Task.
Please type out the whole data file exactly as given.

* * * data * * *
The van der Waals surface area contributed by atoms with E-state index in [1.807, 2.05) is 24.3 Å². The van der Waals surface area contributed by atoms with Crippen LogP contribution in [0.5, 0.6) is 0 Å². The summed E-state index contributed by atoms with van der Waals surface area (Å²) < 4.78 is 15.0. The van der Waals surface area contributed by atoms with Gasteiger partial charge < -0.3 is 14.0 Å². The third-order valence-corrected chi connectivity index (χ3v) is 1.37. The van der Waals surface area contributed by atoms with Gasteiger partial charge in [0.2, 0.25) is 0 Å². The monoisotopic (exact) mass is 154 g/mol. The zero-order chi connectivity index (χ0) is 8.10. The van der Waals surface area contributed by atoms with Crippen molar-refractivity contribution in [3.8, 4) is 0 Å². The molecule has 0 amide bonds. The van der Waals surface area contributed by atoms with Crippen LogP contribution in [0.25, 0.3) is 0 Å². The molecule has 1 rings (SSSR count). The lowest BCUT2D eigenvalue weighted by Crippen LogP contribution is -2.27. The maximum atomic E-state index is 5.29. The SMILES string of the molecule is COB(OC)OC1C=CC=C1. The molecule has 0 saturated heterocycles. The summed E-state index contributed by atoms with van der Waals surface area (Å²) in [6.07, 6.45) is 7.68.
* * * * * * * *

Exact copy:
The van der Waals surface area contributed by atoms with E-state index in [1.807, 2.05) is 24.3 Å². The van der Waals surface area contributed by atoms with Crippen LogP contribution in [0.5, 0.6) is 0 Å². The summed E-state index contributed by atoms with van der Waals surface area (Å²) < 4.78 is 15.0. The van der Waals surface area contributed by atoms with Gasteiger partial charge < -0.3 is 14.0 Å². The third-order valence-corrected chi connectivity index (χ3v) is 1.37. The van der Waals surface area contributed by atoms with Gasteiger partial charge in [0.2, 0.25) is 0 Å². The monoisotopic (exact) mass is 154 g/mol. The zero-order chi connectivity index (χ0) is 8.10. The van der Waals surface area contributed by atoms with Crippen molar-refractivity contribution in [3.8, 4) is 0 Å². The molecule has 0 amide bonds. The van der Waals surface area contributed by atoms with Crippen LogP contribution in [0.25, 0.3) is 0 Å². The molecule has 1 rings (SSSR count). The lowest BCUT2D eigenvalue weighted by Crippen LogP contribution is -2.27. The maximum atomic E-state index is 5.29. The SMILES string of the molecule is COB(OC)OC1C=CC=C1. The molecule has 0 saturated heterocycles. The summed E-state index contributed by atoms with van der Waals surface area (Å²) in [6.07, 6.45) is 7.68.